Although Castock has the highest acceptance ratio, my Canstock port is a little smaller than at Shutterstock. I started later uploading here and my older low quality images are not represented at this agency. With 3,8% of my microstock revenue, they just fall out my top 5 agencies. They generate a steady income but I don’t expect them to enter the top 5. As uploading at this agency is so easy, I would recomand everyone to submit at Canstock. What most people don’t know s that they have a search ranking systems quite similar to that of Fotolia. The first 15 keywords have more weight into search rank. For more details see my Canstock review. Revenue per sale is with 1,26 a lot higher than at most higher ranked agencies, only Istock has a higher one.


Bigstock has with 1910 images my second biggest portfolio. This big port only generates 2% of my microstock revenue. Big Stock was one of the microstock agencies I abandoned about 1,5 years after starting with microstock. Sales were low and I lost intertest. Since a lot has changed at Bigstock. They have become part of Shutterstock and sales have been rising since. It really was Shutterstock that got me back to Bigstock as  I have been selected to profit of the created bridge between Bigstock and Shutterstock. Thanks to this system all images accepted at Shutterstock are automatically accepted at bigstock. For more details check my Bigstock review.


My Veer portfolio is one of my smallest. Acceptance ratios are lower and only recently I started submitting here. They generate the highest revenue per sale (2,9) but sale numbers remain quite small.


Deposit photo is one of the latest agencies I started uploading at. My Depositphoto port is with 1004 images a lot smaller than at most other agencies. Acceptance ratios are high and I expect this portfolio to grow quickly as I will upload more of my older images. Depositphoto generates the lowest revenue per sale which is reflected in their low sales revenue (1,3%) and dispite the fact that at Depostiphotos number of sales are higher than at the 3 previous agencies. Just as at most other agencies, sales at Depositphotes are rising.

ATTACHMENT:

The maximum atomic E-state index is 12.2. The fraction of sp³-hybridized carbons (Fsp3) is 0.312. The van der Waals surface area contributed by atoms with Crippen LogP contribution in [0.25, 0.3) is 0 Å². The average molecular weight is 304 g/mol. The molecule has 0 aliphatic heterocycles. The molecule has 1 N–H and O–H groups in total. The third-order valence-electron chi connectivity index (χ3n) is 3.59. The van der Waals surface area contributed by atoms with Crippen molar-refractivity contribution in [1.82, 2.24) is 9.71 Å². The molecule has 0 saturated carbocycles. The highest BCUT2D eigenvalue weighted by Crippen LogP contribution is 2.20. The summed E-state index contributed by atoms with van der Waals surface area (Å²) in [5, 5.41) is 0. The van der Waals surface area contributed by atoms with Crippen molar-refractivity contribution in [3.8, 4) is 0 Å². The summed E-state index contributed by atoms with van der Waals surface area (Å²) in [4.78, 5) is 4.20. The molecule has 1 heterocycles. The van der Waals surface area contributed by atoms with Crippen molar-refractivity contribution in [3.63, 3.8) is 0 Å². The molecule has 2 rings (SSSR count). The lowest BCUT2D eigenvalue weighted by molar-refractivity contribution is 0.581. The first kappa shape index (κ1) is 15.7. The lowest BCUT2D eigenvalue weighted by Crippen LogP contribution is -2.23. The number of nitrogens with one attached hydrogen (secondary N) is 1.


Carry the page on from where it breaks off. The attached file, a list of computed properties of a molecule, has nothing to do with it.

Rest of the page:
Table: Microstock sales statistics 2011


# images

RPI 2011

Sold images 2011

Revenue 2011

Revenue per sale

Sales% 2011


















2,033 (929)*

1,215 (880)*

0,60 (0,94)*














































12,58 RPI





# images: Total numbers of images in this portfolio at the end of 2011
RPI 2011: revenue per image, the mean amount of money each image generated in 2011
Sold images 2011: My total revenue earned at this agency in 2011
Revenue 2011 : Total revenue at site in $
Revenue per sale: Mean revenue per sale in 2011
Sales% 2011: percentage of my total microstock revenue in 2011

*Sales statistics at Istock without taking Istock partner sales into account